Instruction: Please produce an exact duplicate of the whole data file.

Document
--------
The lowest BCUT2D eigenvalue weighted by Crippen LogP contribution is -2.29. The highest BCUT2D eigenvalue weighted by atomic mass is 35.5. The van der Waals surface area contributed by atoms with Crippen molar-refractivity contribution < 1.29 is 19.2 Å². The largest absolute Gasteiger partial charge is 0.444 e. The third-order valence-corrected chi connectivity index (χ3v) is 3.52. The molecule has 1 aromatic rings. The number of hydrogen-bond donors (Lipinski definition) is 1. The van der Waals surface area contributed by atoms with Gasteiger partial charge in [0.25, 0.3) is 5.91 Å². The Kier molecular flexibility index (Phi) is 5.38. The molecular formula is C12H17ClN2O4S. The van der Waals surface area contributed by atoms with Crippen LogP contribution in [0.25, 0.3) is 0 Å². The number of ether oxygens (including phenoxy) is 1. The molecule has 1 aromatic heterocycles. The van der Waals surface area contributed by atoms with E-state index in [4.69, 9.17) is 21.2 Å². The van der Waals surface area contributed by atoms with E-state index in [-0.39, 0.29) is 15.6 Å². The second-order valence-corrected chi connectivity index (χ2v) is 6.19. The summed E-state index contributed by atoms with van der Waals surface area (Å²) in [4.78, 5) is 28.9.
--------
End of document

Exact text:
The lowest BCUT2D eigenvalue weighted by Crippen LogP contribution is -2.29. The highest BCUT2D eigenvalue weighted by atomic mass is 35.5. The van der Waals surface area contributed by atoms with Crippen molar-refractivity contribution < 1.29 is 19.2 Å². The largest absolute Gasteiger partial charge is 0.444 e. The third-order valence-corrected chi connectivity index (χ3v) is 3.52. The molecule has 1 aromatic rings. The number of hydrogen-bond donors (Lipinski definition) is 1. The van der Waals surface area contributed by atoms with Gasteiger partial charge in [0.25, 0.3) is 5.91 Å². The Kier molecular flexibility index (Phi) is 5.38. The molecular formula is C12H17ClN2O4S. The van der Waals surface area contributed by atoms with Crippen LogP contribution in [0.25, 0.3) is 0 Å². The number of ether oxygens (including phenoxy) is 1. The molecule has 1 aromatic heterocycles. The van der Waals surface area contributed by atoms with E-state index in [4.69, 9.17) is 21.2 Å². The van der Waals surface area contributed by atoms with E-state index in [-0.39, 0.29) is 15.6 Å². The second-order valence-corrected chi connectivity index (χ2v) is 6.19. The summed E-state index contributed by atoms with van der Waals surface area (Å²) in [4.78, 5) is 28.9.